The seam space of a conical intersection is really a (hyper)surface of dimension , and while the two electronic states in question are degenerate at every point within this space, the electronic energy varies from one point to the next. To provide a simple picture of photochemical reaction pathways, it is often convenient to locate the minimum-energy crossing point (MECP) within this -dimensional seam. Two separate minimum-energy pathway searches, one on the excited state starting from the ground-state geometry and terminating at the MECP, and the other on the ground state starting from the MECP and terminating at the ground-state geometry, then affords a photochemical mechanism. (See Ref. 1099 for a simple example.) In some sense, then, the MECP is to photochemistry what the transition state is to reactions that occur on a single Born-Oppenheimer potential energy surface. One should be wary of pushing this analogy too far, because whereas a transition state reasonably be considered to be a bottleneck point on the reaction pathway, the path through a conical intersection may be downhill and perhaps therefore more likely to proceed from one surface to the other at a point “near" the intersection, and in addition there can be multiple conical intersections between the same pair of states so more than one photochemical mechanism may be at play. Such complexity could be explored, albeit at significantly increased cost, using non-adiabatic “surface hopping" ab initio molecular dynamics, as described in Section 9.8.6. Here we describe the computationally-simpler procedure of locating an MECP along a conical seam.
Recall that the branching space around a conical intersection between electronic states and is spanned by two vectors, [Eq. (9.4)] and [Eq. (9.5)]. While the former is readily available in analytic form for any electronic structure method that has analytic excited-state gradients, the non-adiabatic coupling vector is not available for most methods. For this reason, several algorithms have been developed to optimize MECPs without the need to evaluate , and three such algorithms are available in Q-Chem.
Martínez and coworkers570 developed a penalty-constrained MECP optimization algorithm that consists of minimizing the objective function
where is a fixed parameter to avoid singularities and is a Lagrange multiplier for a penalty function meant to drive the energy gap to zero. Minimization of is performed iteratively for increasingly large values .
A second MECP optimization algorithm is a simplification of the penalty-constrained approach that we call the “direct” method. Here, the gradient of the objective function is
is the mean energy gradient, with being the nuclear gradient for state , and
is the normalized difference gradient. Finally,
projects the gradient difference direction out of the mean energy gradient in Eq. (9.8). The algorithm then consists in minimizing along the gradient , with for the iterative cycle over a Lagrange multiplier, which can sometimes be slow to converge.
The third and final MECP optimization algorithm that is available in Q-Chem is the branching-plane updating method developed by Morokuma and coworkers612 and implemented in Q-Chem by Zhang and Herbert.1099 This algorithm uses a gradient that is similar to that in Eq. (9.8) but projects out not just in Eq. (9.11) but also a second vector that is orthogonal to it, representing an iteratively-updated approximation to the branching space.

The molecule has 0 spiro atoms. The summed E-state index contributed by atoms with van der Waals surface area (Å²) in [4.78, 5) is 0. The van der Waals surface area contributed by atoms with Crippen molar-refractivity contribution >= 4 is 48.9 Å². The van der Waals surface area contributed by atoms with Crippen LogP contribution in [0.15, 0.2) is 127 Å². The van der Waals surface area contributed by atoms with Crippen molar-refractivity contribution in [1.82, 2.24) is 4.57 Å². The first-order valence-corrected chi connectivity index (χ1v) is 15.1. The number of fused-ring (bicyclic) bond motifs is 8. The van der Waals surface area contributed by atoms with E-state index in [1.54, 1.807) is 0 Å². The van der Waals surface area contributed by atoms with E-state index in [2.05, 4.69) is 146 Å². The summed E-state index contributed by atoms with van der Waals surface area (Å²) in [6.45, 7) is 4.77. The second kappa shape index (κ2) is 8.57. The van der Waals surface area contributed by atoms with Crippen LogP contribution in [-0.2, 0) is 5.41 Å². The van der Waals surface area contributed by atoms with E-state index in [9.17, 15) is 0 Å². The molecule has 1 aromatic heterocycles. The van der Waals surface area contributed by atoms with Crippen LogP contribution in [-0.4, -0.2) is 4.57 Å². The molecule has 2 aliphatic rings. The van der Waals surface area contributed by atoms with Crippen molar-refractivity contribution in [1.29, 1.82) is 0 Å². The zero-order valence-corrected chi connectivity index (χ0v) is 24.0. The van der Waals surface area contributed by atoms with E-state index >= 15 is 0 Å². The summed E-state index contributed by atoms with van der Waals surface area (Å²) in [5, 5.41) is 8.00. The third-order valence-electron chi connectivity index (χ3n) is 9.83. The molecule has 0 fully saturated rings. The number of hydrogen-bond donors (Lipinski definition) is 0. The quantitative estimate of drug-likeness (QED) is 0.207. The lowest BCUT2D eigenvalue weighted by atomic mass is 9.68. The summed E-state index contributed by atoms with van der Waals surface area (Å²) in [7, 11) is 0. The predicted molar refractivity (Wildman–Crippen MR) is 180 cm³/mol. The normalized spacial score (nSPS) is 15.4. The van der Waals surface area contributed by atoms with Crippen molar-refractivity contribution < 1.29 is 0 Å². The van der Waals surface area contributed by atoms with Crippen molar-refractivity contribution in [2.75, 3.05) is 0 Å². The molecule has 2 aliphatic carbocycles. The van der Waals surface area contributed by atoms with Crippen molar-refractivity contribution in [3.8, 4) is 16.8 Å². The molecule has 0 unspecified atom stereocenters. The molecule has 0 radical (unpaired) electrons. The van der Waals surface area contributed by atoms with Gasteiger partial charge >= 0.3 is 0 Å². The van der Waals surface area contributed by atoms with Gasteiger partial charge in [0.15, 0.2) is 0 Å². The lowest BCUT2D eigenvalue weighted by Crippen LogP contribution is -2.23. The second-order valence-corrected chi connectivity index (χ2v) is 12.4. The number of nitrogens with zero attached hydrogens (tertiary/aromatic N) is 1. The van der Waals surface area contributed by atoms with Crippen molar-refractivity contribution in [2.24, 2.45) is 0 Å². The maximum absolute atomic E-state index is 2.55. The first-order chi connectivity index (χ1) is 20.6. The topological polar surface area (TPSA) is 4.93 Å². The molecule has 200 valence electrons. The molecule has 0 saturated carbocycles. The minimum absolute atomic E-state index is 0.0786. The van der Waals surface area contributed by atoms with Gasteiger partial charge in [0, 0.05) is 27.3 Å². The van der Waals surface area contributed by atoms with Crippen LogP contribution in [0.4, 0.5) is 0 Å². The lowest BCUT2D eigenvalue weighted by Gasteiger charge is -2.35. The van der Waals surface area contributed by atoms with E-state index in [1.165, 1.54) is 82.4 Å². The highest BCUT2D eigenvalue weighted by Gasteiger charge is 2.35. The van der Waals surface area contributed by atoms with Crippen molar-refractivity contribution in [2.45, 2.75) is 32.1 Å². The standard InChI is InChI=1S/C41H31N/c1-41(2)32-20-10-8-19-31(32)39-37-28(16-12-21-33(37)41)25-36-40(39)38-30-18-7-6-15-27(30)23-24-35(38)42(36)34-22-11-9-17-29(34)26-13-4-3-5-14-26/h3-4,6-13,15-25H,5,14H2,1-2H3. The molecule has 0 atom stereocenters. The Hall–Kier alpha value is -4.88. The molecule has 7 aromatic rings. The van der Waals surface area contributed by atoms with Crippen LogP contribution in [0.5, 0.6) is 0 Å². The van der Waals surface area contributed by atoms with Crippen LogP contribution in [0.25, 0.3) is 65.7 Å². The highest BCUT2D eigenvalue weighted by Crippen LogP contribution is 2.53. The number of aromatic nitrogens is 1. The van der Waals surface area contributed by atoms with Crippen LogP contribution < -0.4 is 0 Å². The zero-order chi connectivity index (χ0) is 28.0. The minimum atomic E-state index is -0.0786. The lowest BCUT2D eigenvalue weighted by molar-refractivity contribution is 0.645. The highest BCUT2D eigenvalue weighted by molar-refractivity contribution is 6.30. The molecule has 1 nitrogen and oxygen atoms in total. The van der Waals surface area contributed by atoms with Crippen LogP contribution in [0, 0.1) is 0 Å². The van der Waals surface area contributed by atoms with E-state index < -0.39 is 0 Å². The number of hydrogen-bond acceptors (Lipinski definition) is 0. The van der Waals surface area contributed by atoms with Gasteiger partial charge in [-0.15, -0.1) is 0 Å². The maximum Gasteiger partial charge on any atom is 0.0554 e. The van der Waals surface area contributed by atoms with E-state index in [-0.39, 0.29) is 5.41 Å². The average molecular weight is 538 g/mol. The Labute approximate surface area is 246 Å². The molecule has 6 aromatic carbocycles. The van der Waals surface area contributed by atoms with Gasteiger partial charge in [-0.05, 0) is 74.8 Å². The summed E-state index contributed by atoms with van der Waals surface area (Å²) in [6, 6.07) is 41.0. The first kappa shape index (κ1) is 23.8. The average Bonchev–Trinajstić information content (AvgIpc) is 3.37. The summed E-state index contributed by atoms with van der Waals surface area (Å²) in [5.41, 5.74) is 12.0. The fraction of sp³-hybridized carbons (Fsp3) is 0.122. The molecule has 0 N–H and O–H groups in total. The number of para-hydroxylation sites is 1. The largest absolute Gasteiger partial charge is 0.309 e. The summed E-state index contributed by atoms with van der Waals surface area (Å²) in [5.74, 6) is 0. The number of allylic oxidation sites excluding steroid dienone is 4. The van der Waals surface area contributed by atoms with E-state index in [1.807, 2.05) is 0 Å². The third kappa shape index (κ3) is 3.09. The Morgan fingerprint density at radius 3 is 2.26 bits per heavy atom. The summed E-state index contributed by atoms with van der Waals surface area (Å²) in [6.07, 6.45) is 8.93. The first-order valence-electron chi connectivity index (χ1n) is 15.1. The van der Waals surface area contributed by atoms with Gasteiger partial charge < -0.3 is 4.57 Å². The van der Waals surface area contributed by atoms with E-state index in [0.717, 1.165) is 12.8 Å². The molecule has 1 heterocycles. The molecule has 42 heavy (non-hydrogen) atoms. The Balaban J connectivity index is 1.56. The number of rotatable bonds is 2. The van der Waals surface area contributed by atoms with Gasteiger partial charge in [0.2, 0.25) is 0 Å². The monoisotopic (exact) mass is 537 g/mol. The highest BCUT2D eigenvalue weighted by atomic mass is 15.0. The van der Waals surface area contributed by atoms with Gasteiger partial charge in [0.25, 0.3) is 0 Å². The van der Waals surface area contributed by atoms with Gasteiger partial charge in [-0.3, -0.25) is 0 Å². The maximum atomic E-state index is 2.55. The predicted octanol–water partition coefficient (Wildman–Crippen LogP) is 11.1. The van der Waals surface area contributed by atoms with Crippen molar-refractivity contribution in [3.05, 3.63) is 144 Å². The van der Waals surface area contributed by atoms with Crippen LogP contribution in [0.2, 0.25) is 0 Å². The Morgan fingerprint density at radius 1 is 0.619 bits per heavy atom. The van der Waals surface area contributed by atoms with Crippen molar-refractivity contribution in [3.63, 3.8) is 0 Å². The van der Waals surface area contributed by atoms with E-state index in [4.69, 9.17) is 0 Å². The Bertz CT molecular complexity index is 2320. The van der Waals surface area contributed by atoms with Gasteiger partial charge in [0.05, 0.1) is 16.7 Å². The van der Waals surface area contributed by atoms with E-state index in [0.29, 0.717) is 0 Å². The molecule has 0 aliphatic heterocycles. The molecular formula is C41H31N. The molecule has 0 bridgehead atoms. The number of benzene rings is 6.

None of these three methods requires evaluation of non-adiabatic couplings, and all three can be used to optimize MECPs at the CIS, SF-CIS, TDDFT, SF-TDDFT, and SOS-CIS(D0) levels. The direct algorithm can also be used for EOM-XX-CCSD methods (XX = EE, IP, or EA). It should be noted that since EOM-XX-CCSD is a linear response method, it suffers from the same topology problem around conical intersections involving the ground state that was described in regards to TDDFT in Section 9.7.1. With spin-flip approaches, correct topology is obtained.1100
Analytic derivative couplings are available for (SF-)CIS and (SF-)TDDFT, so for these methods one can alternatively employ an optimization algorithm that makes use of both and . Such an algorithm, due to Schlegel and coworkers,45 is available in Q-Chem and consists of optimization along the gradient in Eq. (9.8) but with a projector
in place of the projector in Eq. (9.11). Equation (9.12) has the effect of projecting the span of and (i.e., the branching space) out of state-averaged gradient in Eq. (9.8). The tends to reduce the number of iterations necessary to converge the MECP, and since calculation of the (optional) vector represents only a slight amount of overhead on top of the (required) vector, this last algorithm tends to yield significant speed-ups relative to the other three.1100 As such, it is the recommended choice for (SF-)CIS and (SF-)TDDFT.
It should be noted that while the spin-flip methods cure the topology problem around conical intersections that involve the ground state, this method tends to exacerbate spin contamination relative to the corresponding spin-conserving approaches.1102 While spin contamination is certainly present in traditional, spin-conserving CIS and TDDFT, it presents the following unique challenge in spin-flip methods. Suppose, for definiteness, that one is interested in singlet excited states. Then the reference state for the spin-flip methods should be the high-spin triplet. A spin-flipping excitation will then generate S, S, S but will also generate the component of the triplet reference state, which therefore appears in what is ostensibly the singlet manifold. Q-Chem attempts to identify this automatically, based on a threshold for , but severe spin contamination can sometimes defeat this algorithm,1099 hampering Q-Chem’s ability to distinguish singlets from triplets (in this particular example). An alternative might be the state-tracking procedure that is described in Section 9.7.5.